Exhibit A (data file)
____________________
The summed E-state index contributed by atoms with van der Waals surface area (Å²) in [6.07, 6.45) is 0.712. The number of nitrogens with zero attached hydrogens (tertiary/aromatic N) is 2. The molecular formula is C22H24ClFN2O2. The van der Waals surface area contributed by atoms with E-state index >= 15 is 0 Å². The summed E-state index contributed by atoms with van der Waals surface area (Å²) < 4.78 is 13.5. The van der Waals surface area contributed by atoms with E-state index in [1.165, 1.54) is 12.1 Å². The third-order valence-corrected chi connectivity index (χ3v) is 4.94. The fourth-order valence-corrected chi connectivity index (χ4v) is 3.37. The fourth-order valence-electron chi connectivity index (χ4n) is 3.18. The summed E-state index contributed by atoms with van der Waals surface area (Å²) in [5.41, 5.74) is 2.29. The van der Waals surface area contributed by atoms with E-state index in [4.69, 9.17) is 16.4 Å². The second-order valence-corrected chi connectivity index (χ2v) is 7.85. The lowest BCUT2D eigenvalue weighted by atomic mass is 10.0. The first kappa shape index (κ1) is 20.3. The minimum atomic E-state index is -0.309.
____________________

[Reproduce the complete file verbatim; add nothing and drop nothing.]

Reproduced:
The summed E-state index contributed by atoms with van der Waals surface area (Å²) in [6.07, 6.45) is 0.712. The number of nitrogens with zero attached hydrogens (tertiary/aromatic N) is 2. The molecular formula is C22H24ClFN2O2. The van der Waals surface area contributed by atoms with E-state index >= 15 is 0 Å². The summed E-state index contributed by atoms with van der Waals surface area (Å²) < 4.78 is 13.5. The van der Waals surface area contributed by atoms with E-state index in [1.165, 1.54) is 12.1 Å². The third-order valence-corrected chi connectivity index (χ3v) is 4.94. The fourth-order valence-corrected chi connectivity index (χ4v) is 3.37. The fourth-order valence-electron chi connectivity index (χ4n) is 3.18. The summed E-state index contributed by atoms with van der Waals surface area (Å²) in [5.41, 5.74) is 2.29. The van der Waals surface area contributed by atoms with E-state index in [4.69, 9.17) is 16.4 Å². The second-order valence-corrected chi connectivity index (χ2v) is 7.85. The lowest BCUT2D eigenvalue weighted by atomic mass is 10.0. The first kappa shape index (κ1) is 20.3. The minimum atomic E-state index is -0.309.